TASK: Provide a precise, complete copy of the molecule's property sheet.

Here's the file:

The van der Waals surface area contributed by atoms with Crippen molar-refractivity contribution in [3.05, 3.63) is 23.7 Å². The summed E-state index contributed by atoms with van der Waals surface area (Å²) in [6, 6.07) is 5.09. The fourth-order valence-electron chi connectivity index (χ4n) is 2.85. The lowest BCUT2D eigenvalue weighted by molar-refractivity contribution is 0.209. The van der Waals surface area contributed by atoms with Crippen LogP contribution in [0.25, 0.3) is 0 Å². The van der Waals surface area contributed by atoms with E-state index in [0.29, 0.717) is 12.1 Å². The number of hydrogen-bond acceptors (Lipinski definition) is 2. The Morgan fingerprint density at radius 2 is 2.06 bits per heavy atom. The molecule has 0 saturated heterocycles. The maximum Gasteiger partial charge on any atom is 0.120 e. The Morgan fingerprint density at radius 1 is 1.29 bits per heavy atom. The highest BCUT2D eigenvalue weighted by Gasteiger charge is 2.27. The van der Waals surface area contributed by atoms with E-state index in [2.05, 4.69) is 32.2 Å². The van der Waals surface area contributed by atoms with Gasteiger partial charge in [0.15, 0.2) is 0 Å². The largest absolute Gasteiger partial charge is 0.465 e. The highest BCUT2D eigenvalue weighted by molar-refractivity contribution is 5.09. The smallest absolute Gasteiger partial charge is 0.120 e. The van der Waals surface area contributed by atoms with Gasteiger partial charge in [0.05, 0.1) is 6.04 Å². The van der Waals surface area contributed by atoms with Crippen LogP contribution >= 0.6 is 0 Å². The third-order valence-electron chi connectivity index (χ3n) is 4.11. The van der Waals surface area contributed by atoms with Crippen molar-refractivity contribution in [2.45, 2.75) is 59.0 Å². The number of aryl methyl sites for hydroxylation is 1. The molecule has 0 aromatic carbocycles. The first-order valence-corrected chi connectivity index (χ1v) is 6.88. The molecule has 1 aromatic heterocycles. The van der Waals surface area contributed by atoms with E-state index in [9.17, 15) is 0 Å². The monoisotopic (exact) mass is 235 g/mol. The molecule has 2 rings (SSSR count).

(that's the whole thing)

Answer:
The van der Waals surface area contributed by atoms with Crippen molar-refractivity contribution in [3.05, 3.63) is 23.7 Å². The summed E-state index contributed by atoms with van der Waals surface area (Å²) in [6, 6.07) is 5.09. The fourth-order valence-electron chi connectivity index (χ4n) is 2.85. The lowest BCUT2D eigenvalue weighted by molar-refractivity contribution is 0.209. The van der Waals surface area contributed by atoms with Crippen LogP contribution in [0.25, 0.3) is 0 Å². The van der Waals surface area contributed by atoms with E-state index in [0.29, 0.717) is 12.1 Å². The number of hydrogen-bond acceptors (Lipinski definition) is 2. The Morgan fingerprint density at radius 2 is 2.06 bits per heavy atom. The molecule has 0 saturated heterocycles. The maximum Gasteiger partial charge on any atom is 0.120 e. The Morgan fingerprint density at radius 1 is 1.29 bits per heavy atom. The highest BCUT2D eigenvalue weighted by Gasteiger charge is 2.27. The van der Waals surface area contributed by atoms with E-state index in [2.05, 4.69) is 32.2 Å². The van der Waals surface area contributed by atoms with Gasteiger partial charge in [0.15, 0.2) is 0 Å². The largest absolute Gasteiger partial charge is 0.465 e. The highest BCUT2D eigenvalue weighted by molar-refractivity contribution is 5.09. The smallest absolute Gasteiger partial charge is 0.120 e. The van der Waals surface area contributed by atoms with Gasteiger partial charge in [0.05, 0.1) is 6.04 Å². The van der Waals surface area contributed by atoms with Crippen LogP contribution >= 0.6 is 0 Å². The third-order valence-electron chi connectivity index (χ3n) is 4.11. The van der Waals surface area contributed by atoms with Crippen molar-refractivity contribution in [2.45, 2.75) is 59.0 Å². The number of aryl methyl sites for hydroxylation is 1. The molecule has 0 aromatic carbocycles. The first-order valence-corrected chi connectivity index (χ1v) is 6.88. The molecule has 1 aromatic heterocycles. The van der Waals surface area contributed by atoms with E-state index in [9.17, 15) is 0 Å². The monoisotopic (exact) mass is 235 g/mol. The molecule has 2 rings (SSSR count).